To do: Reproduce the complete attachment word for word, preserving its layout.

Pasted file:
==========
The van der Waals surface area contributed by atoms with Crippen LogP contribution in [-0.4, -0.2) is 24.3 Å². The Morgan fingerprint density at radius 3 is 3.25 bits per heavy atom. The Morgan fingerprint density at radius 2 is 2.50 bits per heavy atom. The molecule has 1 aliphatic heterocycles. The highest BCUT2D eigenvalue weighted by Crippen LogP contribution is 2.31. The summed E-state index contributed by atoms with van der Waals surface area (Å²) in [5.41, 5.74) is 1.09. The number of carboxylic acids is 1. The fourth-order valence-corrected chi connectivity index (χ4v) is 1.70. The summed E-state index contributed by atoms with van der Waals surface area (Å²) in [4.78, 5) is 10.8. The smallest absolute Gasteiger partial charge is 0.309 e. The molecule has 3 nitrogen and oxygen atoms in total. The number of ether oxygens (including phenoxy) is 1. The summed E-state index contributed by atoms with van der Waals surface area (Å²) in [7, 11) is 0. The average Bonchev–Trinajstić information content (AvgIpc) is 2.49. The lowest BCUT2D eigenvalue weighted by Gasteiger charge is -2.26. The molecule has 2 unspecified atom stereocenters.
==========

The van der Waals surface area contributed by atoms with Crippen LogP contribution in [-0.4, -0.2) is 24.3 Å². The Morgan fingerprint density at radius 3 is 3.25 bits per heavy atom. The Morgan fingerprint density at radius 2 is 2.50 bits per heavy atom. The molecule has 1 aliphatic heterocycles. The highest BCUT2D eigenvalue weighted by Crippen LogP contribution is 2.31. The summed E-state index contributed by atoms with van der Waals surface area (Å²) in [5.41, 5.74) is 1.09. The number of carboxylic acids is 1. The fourth-order valence-corrected chi connectivity index (χ4v) is 1.70. The summed E-state index contributed by atoms with van der Waals surface area (Å²) in [4.78, 5) is 10.8. The smallest absolute Gasteiger partial charge is 0.309 e. The molecule has 3 nitrogen and oxygen atoms in total. The number of ether oxygens (including phenoxy) is 1. The summed E-state index contributed by atoms with van der Waals surface area (Å²) in [7, 11) is 0. The average Bonchev–Trinajstić information content (AvgIpc) is 2.49. The lowest BCUT2D eigenvalue weighted by Gasteiger charge is -2.26. The molecule has 2 unspecified atom stereocenters.